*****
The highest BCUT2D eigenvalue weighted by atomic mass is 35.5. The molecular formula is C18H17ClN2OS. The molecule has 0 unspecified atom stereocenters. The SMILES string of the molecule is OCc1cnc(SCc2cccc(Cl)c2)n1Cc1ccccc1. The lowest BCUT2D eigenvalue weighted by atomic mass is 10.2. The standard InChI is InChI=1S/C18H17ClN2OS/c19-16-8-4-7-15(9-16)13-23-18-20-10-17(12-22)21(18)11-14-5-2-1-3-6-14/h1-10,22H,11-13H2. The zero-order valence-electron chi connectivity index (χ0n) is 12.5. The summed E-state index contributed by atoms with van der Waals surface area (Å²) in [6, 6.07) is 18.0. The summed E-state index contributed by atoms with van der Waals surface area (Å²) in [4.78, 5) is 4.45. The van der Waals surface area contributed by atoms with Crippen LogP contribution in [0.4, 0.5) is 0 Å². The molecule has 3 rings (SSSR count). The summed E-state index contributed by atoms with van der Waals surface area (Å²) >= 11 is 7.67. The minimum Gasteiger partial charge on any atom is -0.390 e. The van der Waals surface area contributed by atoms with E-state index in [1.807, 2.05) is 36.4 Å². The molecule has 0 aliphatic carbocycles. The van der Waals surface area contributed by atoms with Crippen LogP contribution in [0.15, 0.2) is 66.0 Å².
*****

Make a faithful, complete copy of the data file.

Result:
The highest BCUT2D eigenvalue weighted by atomic mass is 35.5. The molecular formula is C18H17ClN2OS. The molecule has 0 unspecified atom stereocenters. The SMILES string of the molecule is OCc1cnc(SCc2cccc(Cl)c2)n1Cc1ccccc1. The lowest BCUT2D eigenvalue weighted by atomic mass is 10.2. The standard InChI is InChI=1S/C18H17ClN2OS/c19-16-8-4-7-15(9-16)13-23-18-20-10-17(12-22)21(18)11-14-5-2-1-3-6-14/h1-10,22H,11-13H2. The zero-order valence-electron chi connectivity index (χ0n) is 12.5. The summed E-state index contributed by atoms with van der Waals surface area (Å²) in [6, 6.07) is 18.0. The summed E-state index contributed by atoms with van der Waals surface area (Å²) in [4.78, 5) is 4.45. The van der Waals surface area contributed by atoms with Crippen LogP contribution in [0.4, 0.5) is 0 Å². The molecule has 3 rings (SSSR count). The summed E-state index contributed by atoms with van der Waals surface area (Å²) >= 11 is 7.67. The minimum Gasteiger partial charge on any atom is -0.390 e. The van der Waals surface area contributed by atoms with E-state index in [1.807, 2.05) is 36.4 Å². The molecule has 0 aliphatic carbocycles. The van der Waals surface area contributed by atoms with Crippen LogP contribution in [0.15, 0.2) is 66.0 Å².